Black Women Are Least Likely Group to Be Diagnosed With Stage I Breast Cancer
Researchers say differences in aggressiveness of tumors – not barriers to care – are most likely to blame
A study looked at hundreds of thousands of women with a history of breast cancer. It found that how likely a woman was to be diagnosed with stage I breast cancer varied depending on her race or ethnicity. Women of Japanese descent were most likely to be diagnosed at stage I. The risk levels of Hispanic and non-Hispanic white women and of women of other Asian descent fell in the middle. Black women were the least likely to be diagnosed with stage I disease.
Background and Goals
Over the years, as more breast cancers have been diagnosed while they are still relatively small and confined to the breast, risk of death from breast cancer has gone down. Because of that, it’s important to figure out how to identify more breast cancers at an early stage, preferably stage I, when the tumor is 2 centimeters or smaller and cancer cells have not spread outside the breast.
But improvements haven’t happened at the same rate for everyone – for example, in the United States, black women with breast cancer have lower survival rates than white women with breast cancer. These researchers wanted to learn about racial differences in early detection and death from breast cancer. They also wanted to figure out if there are barriers that prevent women from being diagnosed with breast cancer earlier or if differences in the aggressiveness of breast tumors are more responsible for racial differences.
This study used the Surveillance, Epidemiology, and End Results (SEER) 18 registries research database to find cases of invasive female breast cancer diagnosed between 2004 and 2011. Researchers had information on year of diagnosis, age at diagnosis, race/ethnicity, median household income per year, stage, receptor status, cause of death, and survival in months.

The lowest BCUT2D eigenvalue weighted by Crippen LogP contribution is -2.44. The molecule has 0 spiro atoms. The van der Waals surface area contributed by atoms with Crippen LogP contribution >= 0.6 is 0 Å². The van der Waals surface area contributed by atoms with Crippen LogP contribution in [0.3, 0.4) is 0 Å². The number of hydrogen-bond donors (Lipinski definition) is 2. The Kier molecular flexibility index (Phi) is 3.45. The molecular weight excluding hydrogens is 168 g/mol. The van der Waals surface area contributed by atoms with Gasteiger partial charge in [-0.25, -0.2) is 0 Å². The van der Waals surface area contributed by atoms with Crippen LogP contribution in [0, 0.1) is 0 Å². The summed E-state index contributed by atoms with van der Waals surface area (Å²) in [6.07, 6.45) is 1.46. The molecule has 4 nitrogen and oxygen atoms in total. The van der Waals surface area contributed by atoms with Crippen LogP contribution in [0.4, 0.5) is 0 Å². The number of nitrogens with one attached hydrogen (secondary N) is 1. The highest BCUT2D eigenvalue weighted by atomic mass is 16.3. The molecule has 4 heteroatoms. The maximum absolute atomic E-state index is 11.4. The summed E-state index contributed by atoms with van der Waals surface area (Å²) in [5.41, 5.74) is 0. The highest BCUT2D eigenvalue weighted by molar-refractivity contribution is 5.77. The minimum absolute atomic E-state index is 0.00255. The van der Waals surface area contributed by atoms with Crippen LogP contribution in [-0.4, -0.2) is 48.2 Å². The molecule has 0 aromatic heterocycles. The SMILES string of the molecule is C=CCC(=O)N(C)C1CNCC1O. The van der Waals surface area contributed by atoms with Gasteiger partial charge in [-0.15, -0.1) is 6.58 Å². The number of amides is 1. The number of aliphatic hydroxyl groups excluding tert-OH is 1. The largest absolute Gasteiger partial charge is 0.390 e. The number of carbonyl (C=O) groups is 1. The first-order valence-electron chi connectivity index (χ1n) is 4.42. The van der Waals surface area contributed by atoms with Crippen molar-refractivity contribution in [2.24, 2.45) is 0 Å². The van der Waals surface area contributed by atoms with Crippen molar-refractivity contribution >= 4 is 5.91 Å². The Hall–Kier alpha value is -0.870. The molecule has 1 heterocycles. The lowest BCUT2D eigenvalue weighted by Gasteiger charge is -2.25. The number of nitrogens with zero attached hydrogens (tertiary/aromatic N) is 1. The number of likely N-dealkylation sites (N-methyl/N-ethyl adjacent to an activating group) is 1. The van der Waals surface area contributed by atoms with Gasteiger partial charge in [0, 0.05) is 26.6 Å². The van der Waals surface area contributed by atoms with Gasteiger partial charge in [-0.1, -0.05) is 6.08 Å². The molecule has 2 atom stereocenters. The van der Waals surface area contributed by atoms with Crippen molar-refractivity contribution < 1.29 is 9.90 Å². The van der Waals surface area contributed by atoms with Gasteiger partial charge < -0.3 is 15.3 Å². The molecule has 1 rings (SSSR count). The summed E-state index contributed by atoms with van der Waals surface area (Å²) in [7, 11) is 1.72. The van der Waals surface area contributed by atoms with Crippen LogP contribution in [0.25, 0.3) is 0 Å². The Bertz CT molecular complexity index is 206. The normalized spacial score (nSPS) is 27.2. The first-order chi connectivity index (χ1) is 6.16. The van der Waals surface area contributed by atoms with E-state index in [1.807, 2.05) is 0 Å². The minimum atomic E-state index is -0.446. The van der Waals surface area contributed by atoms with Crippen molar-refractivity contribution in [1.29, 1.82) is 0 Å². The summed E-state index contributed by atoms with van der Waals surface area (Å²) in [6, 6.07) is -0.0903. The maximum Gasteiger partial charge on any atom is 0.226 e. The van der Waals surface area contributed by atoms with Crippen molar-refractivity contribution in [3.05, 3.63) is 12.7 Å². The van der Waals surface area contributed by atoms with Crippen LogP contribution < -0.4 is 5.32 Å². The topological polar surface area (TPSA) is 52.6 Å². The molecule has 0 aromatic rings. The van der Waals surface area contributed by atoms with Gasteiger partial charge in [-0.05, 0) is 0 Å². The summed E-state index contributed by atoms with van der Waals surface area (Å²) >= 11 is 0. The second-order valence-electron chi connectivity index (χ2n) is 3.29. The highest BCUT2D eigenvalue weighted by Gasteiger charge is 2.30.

They looked at information on stage at diagnosis and compared it to 7-year survival rates.
The research database found 373,563 women who fit conditions needed to be included in the study. Within the study group, stage I breast cancer was diagnosed in:
- 37 percent of black women
- 40.1 percent of Hispanic women
- 40.4 percent of women of South Asian descent
- 43.6 percent of women of other ethnicities
- 45.2 percent of women of other Asian descent
- 50.1 percent of women of Chinese descent
- 50.8 percent of non-Hispanic white women
- 56.1 percent of women of Japanese descent
Among women who were diagnosed with stage I disease, the rate of death from breast cancer after 7 years was:
- .6 percent of women of South Asian descent
- .7 percent of women of Chinese descent
- .8 percent of women of other Asian descent
- 1 percent of Japanese women
- 1.4 percent of women of other ethnicities
- 1.5 percent of white women (rate was the same for Hispanic and non-Hispanic)
- 2.7 percent of black women
Black women were least likely to be diagnosed with stage I disease, and had the highest rate of death from breast cancer. Researchers believe this related more to differences in the aggressiveness of the tumors rather than to barriers to care because:
- Black women were the least likely ethnic group to be diagnosed at stage I, regardless of age – suggesting that yearly mammograms for older black women did not significantly change their chance of being diagnosed at stage I.
- Black women with small tumors were more likely to have cancer cells in the lymph nodes, triple-negative breast cancer or metastatic breast cancer at diagnosis than non-Hispanic white women with small tumors.
What This Means for You
You are likely to react differently to this study depending on the racial or ethnic group with which you identify. It may be difficult to hear that a basic part of who you are may make you less likely to be diagnosed with stage I breast cancer and more likely to die from breast cancer than someone else.
Regardless of your background, you may be relieved to see that the vast majority of women diagnosed with stage I breast cancer are still alive 7 years later.
The researchers suggest more studies be done on this subject. They specifically mention Japanese women’s eating habits and the effect they may have on breast cancer as one area of interest.
Keep in mind that stage at diagnosis isn’t the only factor that affects your risk of dying from breast cancer. Other factors, such as what kinds of treatment you receive, play an important part.
For resources tailored to African-Americans, visit our website and read Getting Connected: African-Americans Living Beyond Breast Cancer.
Iqbal, Javaid; Ginsburg, Ophira; Rochon, Paula A. et al. Differences in Breast Cancer Stage at Diagnosis and Cancer-Specific Survival by Race and Ethnicity in the United States. The Journal of the American Medical Association. Volume 313, Number 2, pages 165-173, January 13, 2015; doi:10.1001/jama.2014.17322.